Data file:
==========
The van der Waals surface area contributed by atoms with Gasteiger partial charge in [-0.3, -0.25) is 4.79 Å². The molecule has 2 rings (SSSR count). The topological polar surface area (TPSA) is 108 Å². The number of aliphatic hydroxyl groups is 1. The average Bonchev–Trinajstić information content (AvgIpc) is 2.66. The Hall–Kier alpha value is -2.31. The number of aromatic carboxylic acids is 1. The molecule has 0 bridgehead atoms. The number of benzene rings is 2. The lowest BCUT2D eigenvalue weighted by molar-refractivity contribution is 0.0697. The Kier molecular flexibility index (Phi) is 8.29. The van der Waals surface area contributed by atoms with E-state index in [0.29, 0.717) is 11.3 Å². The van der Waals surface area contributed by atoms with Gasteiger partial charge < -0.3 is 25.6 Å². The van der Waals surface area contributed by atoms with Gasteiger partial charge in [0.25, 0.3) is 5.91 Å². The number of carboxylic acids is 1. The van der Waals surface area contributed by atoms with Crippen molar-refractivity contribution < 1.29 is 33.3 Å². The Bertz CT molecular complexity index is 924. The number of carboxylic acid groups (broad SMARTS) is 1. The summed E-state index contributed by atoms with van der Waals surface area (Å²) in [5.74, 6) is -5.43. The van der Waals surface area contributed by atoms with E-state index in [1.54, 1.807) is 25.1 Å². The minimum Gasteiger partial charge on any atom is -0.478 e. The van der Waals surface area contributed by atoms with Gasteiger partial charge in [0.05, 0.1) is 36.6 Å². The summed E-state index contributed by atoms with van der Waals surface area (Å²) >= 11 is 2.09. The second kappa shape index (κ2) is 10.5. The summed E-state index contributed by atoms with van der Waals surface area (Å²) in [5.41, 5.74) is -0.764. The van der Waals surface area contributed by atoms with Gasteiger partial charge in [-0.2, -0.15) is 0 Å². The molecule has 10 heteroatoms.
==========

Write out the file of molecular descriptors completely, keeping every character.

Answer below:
The van der Waals surface area contributed by atoms with Gasteiger partial charge in [-0.3, -0.25) is 4.79 Å². The molecule has 2 rings (SSSR count). The topological polar surface area (TPSA) is 108 Å². The number of aliphatic hydroxyl groups is 1. The average Bonchev–Trinajstić information content (AvgIpc) is 2.66. The Hall–Kier alpha value is -2.31. The number of aromatic carboxylic acids is 1. The molecule has 0 bridgehead atoms. The number of benzene rings is 2. The lowest BCUT2D eigenvalue weighted by molar-refractivity contribution is 0.0697. The Kier molecular flexibility index (Phi) is 8.29. The van der Waals surface area contributed by atoms with E-state index in [0.29, 0.717) is 11.3 Å². The van der Waals surface area contributed by atoms with Gasteiger partial charge < -0.3 is 25.6 Å². The van der Waals surface area contributed by atoms with Gasteiger partial charge in [0.25, 0.3) is 5.91 Å². The number of carboxylic acids is 1. The van der Waals surface area contributed by atoms with Crippen molar-refractivity contribution < 1.29 is 33.3 Å². The Bertz CT molecular complexity index is 924. The number of carboxylic acid groups (broad SMARTS) is 1. The summed E-state index contributed by atoms with van der Waals surface area (Å²) in [5.74, 6) is -5.43. The van der Waals surface area contributed by atoms with E-state index in [1.54, 1.807) is 25.1 Å². The minimum Gasteiger partial charge on any atom is -0.478 e. The van der Waals surface area contributed by atoms with Gasteiger partial charge in [0.05, 0.1) is 36.6 Å². The summed E-state index contributed by atoms with van der Waals surface area (Å²) >= 11 is 2.09. The second kappa shape index (κ2) is 10.5. The summed E-state index contributed by atoms with van der Waals surface area (Å²) in [5.41, 5.74) is -0.764. The van der Waals surface area contributed by atoms with Gasteiger partial charge in [-0.2, -0.15) is 0 Å². The molecule has 10 heteroatoms.